Talking to you about the potential health benefits of red wine is kind of like beating a dead horse at this point, though I will remind you all that there has been a lot of research out there supporting the idea that red wine and itâ€™s â€śpartsâ€ť have many beneficial characteristics when it comes to human health.Â Of course, not all research is so rosy, and there are contradictory papers out there refuting the idea that red wine is all that good for you, but the evidence supporting the positive benefits seems to be more than plentiful.
A new study has been published examining the anti-viral qualities of red wine, specifically whether or not red wine could provide protection against the foodborne norovirus responsible for acute gastroenteritis,which is the leading cause of non-bacterial outbreaks throughout the world.
There have been several studies looking at the effects of red wine on bacterial foodborne pathogens, showing that red wine provides some protection against Staphylococcus aureus, E-coli, Salmonella enterica, Salmonella typhimurium, and Listeria monocytogenes.
In terms of anti-viral activity, red wine has been shown to provide protection against the herpes simplex virus, the varicella zoster virus, the influenza virus, and the Epstein-Barr virus.Â However, none of these viruses are foodborne viruses, a specific subset of viruses that has yet to be studied in terms of red wineâ€™s potential protective health benefits.
According to the researchers of this new study, human norovirus (the leading cause of non-bacterial outbreaks in the world) canâ€™t be cultured in the lab, the feline and mouse versions of the norovirus were tested in its place.The results, based off of the in-vitro laboratory cell culture experiments, indicated that red wine, and in particular the red wine compound resveratrol, greatly reduced the ability of both feline and mouse norovirus to infect healthy cells.Â From these results, it can be inferred that red wine acts as a sort of â€śinsurance policyâ€ť against the potential foodborne norovirus illness, as it seems to prevent the norovirus from proliferating and spreading throughout the system.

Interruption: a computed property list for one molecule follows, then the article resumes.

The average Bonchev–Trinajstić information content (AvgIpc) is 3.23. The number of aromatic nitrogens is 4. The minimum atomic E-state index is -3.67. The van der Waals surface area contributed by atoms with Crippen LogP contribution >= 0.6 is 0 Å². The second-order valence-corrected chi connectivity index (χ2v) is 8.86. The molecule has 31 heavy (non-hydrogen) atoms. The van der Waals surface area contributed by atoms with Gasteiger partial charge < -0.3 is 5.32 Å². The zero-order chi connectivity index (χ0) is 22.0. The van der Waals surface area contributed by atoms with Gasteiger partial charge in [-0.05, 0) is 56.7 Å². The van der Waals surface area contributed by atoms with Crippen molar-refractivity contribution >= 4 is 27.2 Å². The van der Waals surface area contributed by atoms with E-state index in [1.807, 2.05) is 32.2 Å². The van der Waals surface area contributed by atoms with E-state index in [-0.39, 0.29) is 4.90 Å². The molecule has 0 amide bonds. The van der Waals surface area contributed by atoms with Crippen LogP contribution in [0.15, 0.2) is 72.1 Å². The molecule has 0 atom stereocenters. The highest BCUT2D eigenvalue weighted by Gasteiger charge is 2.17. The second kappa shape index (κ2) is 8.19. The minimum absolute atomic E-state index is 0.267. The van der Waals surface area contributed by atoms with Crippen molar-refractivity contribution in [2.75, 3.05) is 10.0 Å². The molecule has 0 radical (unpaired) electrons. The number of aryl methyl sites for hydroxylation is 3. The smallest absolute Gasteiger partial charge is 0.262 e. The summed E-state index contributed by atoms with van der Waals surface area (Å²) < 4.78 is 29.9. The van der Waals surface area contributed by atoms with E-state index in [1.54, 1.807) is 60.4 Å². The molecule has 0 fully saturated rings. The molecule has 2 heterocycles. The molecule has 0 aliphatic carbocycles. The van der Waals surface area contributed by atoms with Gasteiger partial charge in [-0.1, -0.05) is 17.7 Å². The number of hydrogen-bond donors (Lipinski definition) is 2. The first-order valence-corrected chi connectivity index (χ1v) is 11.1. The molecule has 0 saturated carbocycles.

Some more detailed resultsâ€¦.
- Catechin and gallic acid were found to be the major polyphenols in the red wine studied (a 2007 red Bordeaux), though resveratrol was found to be more effective as an anti-viral compound even though it was found in much lower quantities in the wine.
oÂ Â Resveratrol showed dose-dependent protection against the feline and mouse norovirus, with a concentration of 7.7uM (uM = micromolar) causing mortality to 50% of the virus present in the experimental sample.Â As a comparison, the 50% mortality rate of influenza when occurs at a much higher concentration of resveratrol (45uM).
oÂ Â Catechin at 100uM led to norovirus mortality of 24-27%.
oÂ Â Gallic acid at 100uM led to norovirus mortality of 33-51%.
oÂ Â Caffeic acid at 100uM led to norovirus mortality of 16-24%.
- Looking a little closer at genetics, this study showed that red wine and resveratrol decreased RdRp gene expression, a gene that is responsible for replication of the virus.
oÂ Â So, if red wine reduces RdRp gene expression, this means that virus wonâ€™t be replicated!
How much red wine are we talking?
According to the results of this study, it took just 7.7uM of resveratrol to cause 50% mortality in the norovirus.Â This means that half of the virus was wiped out from the very beginning just by a concentration of 7.7uM.
How does 7.7uM translate into glasses of red wine?Â Well, letâ€™s do some super quick math:
- There is a wide range of resveratrol levels in different red wines, but one value that is known to be found in one glass of some red wines is 2.0mg per glass of wine.
- To convert mg/L to a concentration of moles/L, we have to do some simple Stoichiometry using our known amount of resveratrol, the average volume of wine in a single glass, and the molecular weight of resveratrol:
- The final step is to convert moles/L into umoles/L to reflect the same concentration mentioned in this paper:
So, using this theoretical glass of wine, with a resveratrol level of 2mg, one is getting a dose of 50uM/L, which is 6.5 times larger than the dose needed to cause a 50% mortality rate in the norovirus.
Now, we need to remember:Â the exact noroviruses tested were the feline and mouse versions, though it is important to note that they are genetically very similar to the human norovirus, suggesting that the results are likely to carry over between species.
We also need to remember that this experiment was done in a controlled cell culture.Â Weâ€™re missingthings like stomach acid, whatever else we happened to eat that day, and a variety of other complicating factors once you introduce the human digestive system.Â So, while we see that in this study it only took 7.7uM of resveratrol to quell half of the norovirus, this value could very well change when you add the more complicated environment that is the gut.
Based on these results, it appears as though a glass of wine (and maybe even less!) may very well be protective against the proliferation and spread of foodborne norovirus.Â All the more reason to have a glass of red wine with your meal!Â Cheers!
I encourage all of you to share your thoughts! Â Constructive comments welcome!
Source: Oh, M., Lee, J-H., Bae, S.Y., Seok, J.H., Kim, S., Chung, Y.B., Han, K.R., Kim, K.H., and Chung, M.S. 2015. Protective effects of red wine and resveratrol for foodborne virus surrogates. Food Control 47: 502-509.